In the early, post- Pendergast period in Kansas City government, selection of the city's first professional city manager was critical. The special person chosen, L.P. "Perry" Cookingham, became the "czar of Kansas City." Born in Chicago, Cookingham had worked his way up from being a railroad surveyor in Illinois to being president of the International City Managers Association. A Reader's Digest article about him led to his being chosen from 50 candidates for the job in Kansas City.
From the mid-1930s until the 1960s, hundreds of Kansas City Catholics saw Dante Cosentino’s paintings of angels and saints each Sunday. Cosentino was an ecclesiastic artist who adorned the interior walls of these churches with his frescos.
Joan Crawford , often called Hollywood’s most durable star, was born Lucille LaSueur to divorced parents in 1908 in San Antonio, Texas. When her mother married Henry Cassin, she was renamed Billie Cassin. Around 1917 her family moved to Kansas City, where Billie attended Scarritt Elementary School before she enrolled in St. Agnes Academy as a work student.
Vocal in print and at the podium, publisher Nelson Crews purchased the Kansas City Sun newspaper and trumpeted a message of advancement. Its reporters covered every aspect of the Kansas City African American community and integrated an organization previously closed to African American workers. Meanwhile his brother James established one of Kansas City’s most important African American institutions, the YMCA at 1824 Paseo .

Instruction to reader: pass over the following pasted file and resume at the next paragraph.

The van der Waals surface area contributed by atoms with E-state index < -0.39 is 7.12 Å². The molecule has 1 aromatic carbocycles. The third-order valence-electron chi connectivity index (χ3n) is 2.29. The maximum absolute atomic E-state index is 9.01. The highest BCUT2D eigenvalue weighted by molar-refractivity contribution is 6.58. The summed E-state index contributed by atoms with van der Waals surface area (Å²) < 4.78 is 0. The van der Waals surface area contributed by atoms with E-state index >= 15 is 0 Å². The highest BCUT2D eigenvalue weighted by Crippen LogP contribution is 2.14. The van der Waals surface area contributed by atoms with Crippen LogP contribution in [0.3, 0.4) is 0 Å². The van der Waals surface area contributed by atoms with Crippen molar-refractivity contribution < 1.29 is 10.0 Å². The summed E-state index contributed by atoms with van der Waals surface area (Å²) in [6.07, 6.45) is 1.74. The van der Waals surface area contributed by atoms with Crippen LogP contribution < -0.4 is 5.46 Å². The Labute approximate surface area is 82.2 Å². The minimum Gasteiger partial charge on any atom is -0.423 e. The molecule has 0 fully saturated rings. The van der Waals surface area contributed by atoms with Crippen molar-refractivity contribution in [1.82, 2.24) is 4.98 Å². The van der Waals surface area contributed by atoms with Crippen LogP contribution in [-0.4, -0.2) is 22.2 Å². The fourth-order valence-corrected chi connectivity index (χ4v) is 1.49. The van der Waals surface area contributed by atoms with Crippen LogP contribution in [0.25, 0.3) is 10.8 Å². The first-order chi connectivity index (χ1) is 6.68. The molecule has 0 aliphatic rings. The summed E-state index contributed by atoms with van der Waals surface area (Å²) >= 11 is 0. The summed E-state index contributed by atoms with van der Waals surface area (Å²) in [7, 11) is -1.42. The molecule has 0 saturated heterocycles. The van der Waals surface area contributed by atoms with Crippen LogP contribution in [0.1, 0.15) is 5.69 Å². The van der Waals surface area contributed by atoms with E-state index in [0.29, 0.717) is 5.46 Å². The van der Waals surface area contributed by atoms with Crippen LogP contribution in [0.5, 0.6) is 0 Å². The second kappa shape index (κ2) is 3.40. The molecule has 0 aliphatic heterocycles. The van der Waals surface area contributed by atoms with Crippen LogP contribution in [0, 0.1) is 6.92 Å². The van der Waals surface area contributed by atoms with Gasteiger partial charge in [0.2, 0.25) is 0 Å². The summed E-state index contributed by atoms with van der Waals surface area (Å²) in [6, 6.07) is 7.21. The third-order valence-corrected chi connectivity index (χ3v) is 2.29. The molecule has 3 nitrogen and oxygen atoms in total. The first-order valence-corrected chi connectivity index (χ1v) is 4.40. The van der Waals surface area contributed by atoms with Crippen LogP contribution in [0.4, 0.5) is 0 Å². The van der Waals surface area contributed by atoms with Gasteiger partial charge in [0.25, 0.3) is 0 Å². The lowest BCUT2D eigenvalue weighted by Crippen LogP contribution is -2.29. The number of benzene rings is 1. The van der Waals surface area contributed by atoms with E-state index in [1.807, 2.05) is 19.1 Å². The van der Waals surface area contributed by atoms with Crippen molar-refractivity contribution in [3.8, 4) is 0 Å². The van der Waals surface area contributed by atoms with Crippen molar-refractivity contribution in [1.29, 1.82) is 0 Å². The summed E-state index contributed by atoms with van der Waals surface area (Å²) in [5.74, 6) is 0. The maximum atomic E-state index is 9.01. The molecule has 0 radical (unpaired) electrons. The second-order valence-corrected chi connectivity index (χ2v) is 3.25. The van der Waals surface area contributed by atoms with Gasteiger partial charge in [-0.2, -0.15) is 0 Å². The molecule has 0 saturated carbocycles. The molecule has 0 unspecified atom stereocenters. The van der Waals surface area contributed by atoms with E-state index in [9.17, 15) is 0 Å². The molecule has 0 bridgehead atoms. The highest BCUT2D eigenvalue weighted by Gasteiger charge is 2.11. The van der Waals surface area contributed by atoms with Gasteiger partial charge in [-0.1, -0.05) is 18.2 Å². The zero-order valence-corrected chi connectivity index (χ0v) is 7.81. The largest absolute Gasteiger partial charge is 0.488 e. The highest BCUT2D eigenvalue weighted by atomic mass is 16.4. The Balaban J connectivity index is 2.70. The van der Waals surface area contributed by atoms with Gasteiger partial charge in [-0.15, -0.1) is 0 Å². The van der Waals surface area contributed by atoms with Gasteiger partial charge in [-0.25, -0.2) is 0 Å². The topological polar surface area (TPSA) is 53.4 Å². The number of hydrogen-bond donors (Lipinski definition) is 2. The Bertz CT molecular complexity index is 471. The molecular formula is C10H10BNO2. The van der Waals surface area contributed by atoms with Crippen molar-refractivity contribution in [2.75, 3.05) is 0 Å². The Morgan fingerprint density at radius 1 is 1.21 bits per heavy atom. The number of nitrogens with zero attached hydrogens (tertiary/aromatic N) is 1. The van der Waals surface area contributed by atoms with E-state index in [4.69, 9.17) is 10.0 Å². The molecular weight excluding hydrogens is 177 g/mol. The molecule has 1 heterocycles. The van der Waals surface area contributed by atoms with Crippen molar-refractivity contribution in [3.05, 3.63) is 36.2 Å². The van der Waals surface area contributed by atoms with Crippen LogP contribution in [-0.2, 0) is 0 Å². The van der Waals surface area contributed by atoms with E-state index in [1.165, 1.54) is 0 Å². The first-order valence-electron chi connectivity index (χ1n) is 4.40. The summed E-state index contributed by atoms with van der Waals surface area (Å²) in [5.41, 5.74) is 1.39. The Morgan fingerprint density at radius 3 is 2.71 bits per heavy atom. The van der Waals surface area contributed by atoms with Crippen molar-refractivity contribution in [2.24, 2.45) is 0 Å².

Elizabeth Bruce Crogman, who in 1925 became founder of Kansas City’s Florence Home for Colored Girls to house unwed African American women who were pregnant, was born in Pittsburgh, Pennsylvania on May 1, 1894. The home functioned as the counterpart to similar organizations that served the area's white residents but denied care to young black women.
Minnie Lee Crosthwaite filled many roles during her 90 years: teacher, wife, mother, business woman, and community leader. She is remembered best as a pioneering social worker at Wheatley-Provident Hospital, a private hospital with African American staff and patients.
“The black schools [in Kansas City] were much better than they had any right to be, partly because they were full of talented teachers who would have been teaching in college had they been white, and partly because Negro parents and children simply refused to be licked by segregation.” Then-reporter Roy Wilkins’s statement about education in the Kansas City area aptly summarizes the unjust obstacles that segregation created for black students, their parents, and educators at the segregated schools of Kansas City.
Promotional pamphlet from the Curtiss-Wright Flying school. The pamphlet gives detailed descriptions of the standard courses and methods of instruction and gives more detailed information regarding the commercial pilot's course, the transport pilot's course, the seaplane pilot's course, a listing of all the flying service bases, the Curtiss-Wright Base of Kansas City, and financial planning for students.
Reprint of a J.C. Nichols article regarding a new subdivision opening in Kansas City. He gives an account of the struggles and successes of the development of this new subdivision and as a real-estate agent. Nichols relates his experiences working with sellers and buyers to provide the best possible home investments and the struggles of the housing market.